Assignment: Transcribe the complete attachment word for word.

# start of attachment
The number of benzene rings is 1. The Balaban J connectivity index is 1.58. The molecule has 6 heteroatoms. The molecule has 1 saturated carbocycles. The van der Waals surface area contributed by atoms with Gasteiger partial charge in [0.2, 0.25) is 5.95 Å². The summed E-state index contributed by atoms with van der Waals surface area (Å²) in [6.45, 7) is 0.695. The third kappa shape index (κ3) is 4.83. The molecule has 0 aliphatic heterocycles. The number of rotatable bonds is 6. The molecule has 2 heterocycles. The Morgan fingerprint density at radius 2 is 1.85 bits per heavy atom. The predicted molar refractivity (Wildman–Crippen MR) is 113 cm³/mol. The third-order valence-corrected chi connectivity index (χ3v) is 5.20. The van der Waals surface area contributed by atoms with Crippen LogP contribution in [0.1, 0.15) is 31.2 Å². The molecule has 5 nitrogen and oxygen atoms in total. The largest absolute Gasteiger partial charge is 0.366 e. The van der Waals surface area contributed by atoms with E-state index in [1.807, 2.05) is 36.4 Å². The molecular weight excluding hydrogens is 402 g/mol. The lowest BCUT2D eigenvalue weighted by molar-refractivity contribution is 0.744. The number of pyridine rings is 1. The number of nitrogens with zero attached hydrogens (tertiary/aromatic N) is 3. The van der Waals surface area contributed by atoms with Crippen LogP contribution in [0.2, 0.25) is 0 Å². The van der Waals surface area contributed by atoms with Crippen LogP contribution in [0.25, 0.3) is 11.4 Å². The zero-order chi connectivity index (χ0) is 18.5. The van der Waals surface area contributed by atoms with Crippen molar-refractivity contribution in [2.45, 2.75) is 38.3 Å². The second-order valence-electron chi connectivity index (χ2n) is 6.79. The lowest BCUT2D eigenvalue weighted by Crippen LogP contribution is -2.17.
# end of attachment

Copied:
The number of benzene rings is 1. The Balaban J connectivity index is 1.58. The molecule has 6 heteroatoms. The molecule has 1 saturated carbocycles. The van der Waals surface area contributed by atoms with Gasteiger partial charge in [0.2, 0.25) is 5.95 Å². The summed E-state index contributed by atoms with van der Waals surface area (Å²) in [6.45, 7) is 0.695. The third kappa shape index (κ3) is 4.83. The molecule has 0 aliphatic heterocycles. The number of rotatable bonds is 6. The molecule has 2 heterocycles. The Morgan fingerprint density at radius 2 is 1.85 bits per heavy atom. The predicted molar refractivity (Wildman–Crippen MR) is 113 cm³/mol. The third-order valence-corrected chi connectivity index (χ3v) is 5.20. The van der Waals surface area contributed by atoms with Crippen LogP contribution in [0.1, 0.15) is 31.2 Å². The molecule has 5 nitrogen and oxygen atoms in total. The largest absolute Gasteiger partial charge is 0.366 e. The van der Waals surface area contributed by atoms with E-state index in [1.807, 2.05) is 36.4 Å². The molecular weight excluding hydrogens is 402 g/mol. The lowest BCUT2D eigenvalue weighted by molar-refractivity contribution is 0.744. The number of pyridine rings is 1. The number of nitrogens with zero attached hydrogens (tertiary/aromatic N) is 3. The van der Waals surface area contributed by atoms with Crippen LogP contribution in [0.2, 0.25) is 0 Å². The van der Waals surface area contributed by atoms with Crippen LogP contribution in [0.25, 0.3) is 11.4 Å². The zero-order chi connectivity index (χ0) is 18.5. The van der Waals surface area contributed by atoms with Crippen molar-refractivity contribution in [2.45, 2.75) is 38.3 Å². The second-order valence-electron chi connectivity index (χ2n) is 6.79. The lowest BCUT2D eigenvalue weighted by Crippen LogP contribution is -2.17.